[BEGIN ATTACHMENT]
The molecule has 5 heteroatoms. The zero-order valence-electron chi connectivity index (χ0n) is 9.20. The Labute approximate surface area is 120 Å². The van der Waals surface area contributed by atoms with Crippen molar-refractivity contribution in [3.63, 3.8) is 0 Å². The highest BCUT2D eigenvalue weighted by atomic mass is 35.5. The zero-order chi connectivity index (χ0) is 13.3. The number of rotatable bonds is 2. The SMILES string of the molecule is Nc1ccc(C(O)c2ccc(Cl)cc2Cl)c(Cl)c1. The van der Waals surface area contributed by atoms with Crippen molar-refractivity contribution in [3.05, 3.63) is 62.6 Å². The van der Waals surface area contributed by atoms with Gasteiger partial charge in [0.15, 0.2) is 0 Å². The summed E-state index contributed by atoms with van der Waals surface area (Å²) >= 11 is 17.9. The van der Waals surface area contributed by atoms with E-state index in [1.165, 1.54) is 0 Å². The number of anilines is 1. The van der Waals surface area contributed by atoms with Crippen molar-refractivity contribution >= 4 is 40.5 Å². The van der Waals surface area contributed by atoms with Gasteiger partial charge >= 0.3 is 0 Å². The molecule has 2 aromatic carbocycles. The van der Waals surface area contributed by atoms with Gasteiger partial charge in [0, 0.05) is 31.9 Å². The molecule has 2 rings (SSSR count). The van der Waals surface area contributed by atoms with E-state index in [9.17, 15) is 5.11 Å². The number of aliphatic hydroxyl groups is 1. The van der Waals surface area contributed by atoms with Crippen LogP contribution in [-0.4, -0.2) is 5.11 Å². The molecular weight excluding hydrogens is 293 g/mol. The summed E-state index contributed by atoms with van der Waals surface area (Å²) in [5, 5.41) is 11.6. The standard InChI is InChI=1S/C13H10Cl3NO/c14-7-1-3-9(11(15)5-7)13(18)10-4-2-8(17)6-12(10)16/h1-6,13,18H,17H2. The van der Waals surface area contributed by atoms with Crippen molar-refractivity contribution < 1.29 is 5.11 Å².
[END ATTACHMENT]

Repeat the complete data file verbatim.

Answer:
The molecule has 5 heteroatoms. The zero-order valence-electron chi connectivity index (χ0n) is 9.20. The Labute approximate surface area is 120 Å². The van der Waals surface area contributed by atoms with Crippen molar-refractivity contribution in [3.63, 3.8) is 0 Å². The highest BCUT2D eigenvalue weighted by atomic mass is 35.5. The zero-order chi connectivity index (χ0) is 13.3. The number of rotatable bonds is 2. The SMILES string of the molecule is Nc1ccc(C(O)c2ccc(Cl)cc2Cl)c(Cl)c1. The van der Waals surface area contributed by atoms with Crippen molar-refractivity contribution in [3.05, 3.63) is 62.6 Å². The van der Waals surface area contributed by atoms with Gasteiger partial charge in [0.15, 0.2) is 0 Å². The summed E-state index contributed by atoms with van der Waals surface area (Å²) >= 11 is 17.9. The van der Waals surface area contributed by atoms with E-state index in [1.165, 1.54) is 0 Å². The number of anilines is 1. The van der Waals surface area contributed by atoms with Crippen molar-refractivity contribution >= 4 is 40.5 Å². The van der Waals surface area contributed by atoms with Gasteiger partial charge >= 0.3 is 0 Å². The molecule has 2 aromatic carbocycles. The van der Waals surface area contributed by atoms with Gasteiger partial charge in [0, 0.05) is 31.9 Å². The molecule has 2 rings (SSSR count). The van der Waals surface area contributed by atoms with E-state index in [9.17, 15) is 5.11 Å². The number of aliphatic hydroxyl groups is 1. The van der Waals surface area contributed by atoms with Crippen LogP contribution in [-0.4, -0.2) is 5.11 Å². The molecular weight excluding hydrogens is 293 g/mol. The summed E-state index contributed by atoms with van der Waals surface area (Å²) in [5, 5.41) is 11.6. The standard InChI is InChI=1S/C13H10Cl3NO/c14-7-1-3-9(11(15)5-7)13(18)10-4-2-8(17)6-12(10)16/h1-6,13,18H,17H2. The van der Waals surface area contributed by atoms with Crippen molar-refractivity contribution < 1.29 is 5.11 Å².